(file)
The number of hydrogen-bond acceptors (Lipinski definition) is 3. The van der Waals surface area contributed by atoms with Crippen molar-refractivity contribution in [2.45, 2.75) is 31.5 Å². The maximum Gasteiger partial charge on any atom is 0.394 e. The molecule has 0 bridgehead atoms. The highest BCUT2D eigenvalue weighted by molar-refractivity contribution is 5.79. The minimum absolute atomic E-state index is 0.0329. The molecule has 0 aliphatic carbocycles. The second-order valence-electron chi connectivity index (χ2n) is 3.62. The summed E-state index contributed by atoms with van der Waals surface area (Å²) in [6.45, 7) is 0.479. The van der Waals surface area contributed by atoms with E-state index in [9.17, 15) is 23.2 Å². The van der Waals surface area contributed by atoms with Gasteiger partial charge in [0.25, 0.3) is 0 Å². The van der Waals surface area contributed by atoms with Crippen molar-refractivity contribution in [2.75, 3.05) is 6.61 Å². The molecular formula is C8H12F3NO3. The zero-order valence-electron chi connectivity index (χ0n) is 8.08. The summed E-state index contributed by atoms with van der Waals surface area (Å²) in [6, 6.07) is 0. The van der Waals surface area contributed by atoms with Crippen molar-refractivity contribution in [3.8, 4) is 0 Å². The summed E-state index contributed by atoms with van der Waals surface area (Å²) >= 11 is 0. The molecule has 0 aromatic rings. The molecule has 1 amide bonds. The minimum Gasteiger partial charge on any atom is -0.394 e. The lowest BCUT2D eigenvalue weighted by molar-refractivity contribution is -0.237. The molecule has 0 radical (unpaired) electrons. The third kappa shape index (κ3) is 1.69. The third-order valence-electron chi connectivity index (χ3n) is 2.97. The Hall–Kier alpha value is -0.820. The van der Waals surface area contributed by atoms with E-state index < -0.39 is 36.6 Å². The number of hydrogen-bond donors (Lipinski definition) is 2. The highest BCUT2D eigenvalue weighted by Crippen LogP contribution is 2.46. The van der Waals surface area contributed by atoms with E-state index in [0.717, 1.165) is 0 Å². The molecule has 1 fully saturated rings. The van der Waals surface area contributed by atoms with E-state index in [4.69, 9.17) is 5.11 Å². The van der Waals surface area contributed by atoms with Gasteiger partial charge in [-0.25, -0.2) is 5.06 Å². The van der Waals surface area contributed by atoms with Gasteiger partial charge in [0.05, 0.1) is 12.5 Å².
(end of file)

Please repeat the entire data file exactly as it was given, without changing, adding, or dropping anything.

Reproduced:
The number of hydrogen-bond acceptors (Lipinski definition) is 3. The van der Waals surface area contributed by atoms with Crippen molar-refractivity contribution in [2.45, 2.75) is 31.5 Å². The maximum Gasteiger partial charge on any atom is 0.394 e. The molecule has 0 bridgehead atoms. The highest BCUT2D eigenvalue weighted by molar-refractivity contribution is 5.79. The minimum absolute atomic E-state index is 0.0329. The molecule has 0 aliphatic carbocycles. The second-order valence-electron chi connectivity index (χ2n) is 3.62. The summed E-state index contributed by atoms with van der Waals surface area (Å²) in [6.45, 7) is 0.479. The van der Waals surface area contributed by atoms with E-state index in [9.17, 15) is 23.2 Å². The van der Waals surface area contributed by atoms with Gasteiger partial charge in [0.25, 0.3) is 0 Å². The van der Waals surface area contributed by atoms with Crippen molar-refractivity contribution in [2.75, 3.05) is 6.61 Å². The molecular formula is C8H12F3NO3. The zero-order valence-electron chi connectivity index (χ0n) is 8.08. The summed E-state index contributed by atoms with van der Waals surface area (Å²) in [6, 6.07) is 0. The van der Waals surface area contributed by atoms with Crippen molar-refractivity contribution in [3.8, 4) is 0 Å². The summed E-state index contributed by atoms with van der Waals surface area (Å²) >= 11 is 0. The molecule has 0 aromatic rings. The molecule has 1 amide bonds. The minimum Gasteiger partial charge on any atom is -0.394 e. The lowest BCUT2D eigenvalue weighted by molar-refractivity contribution is -0.237. The molecule has 0 radical (unpaired) electrons. The third kappa shape index (κ3) is 1.69. The third-order valence-electron chi connectivity index (χ3n) is 2.97. The Hall–Kier alpha value is -0.820. The van der Waals surface area contributed by atoms with E-state index < -0.39 is 36.6 Å². The number of hydrogen-bond donors (Lipinski definition) is 2. The highest BCUT2D eigenvalue weighted by Crippen LogP contribution is 2.46. The van der Waals surface area contributed by atoms with E-state index in [0.717, 1.165) is 0 Å². The molecule has 1 fully saturated rings. The van der Waals surface area contributed by atoms with E-state index in [4.69, 9.17) is 5.11 Å². The van der Waals surface area contributed by atoms with Gasteiger partial charge in [-0.25, -0.2) is 5.06 Å². The van der Waals surface area contributed by atoms with Gasteiger partial charge in [0.05, 0.1) is 12.5 Å².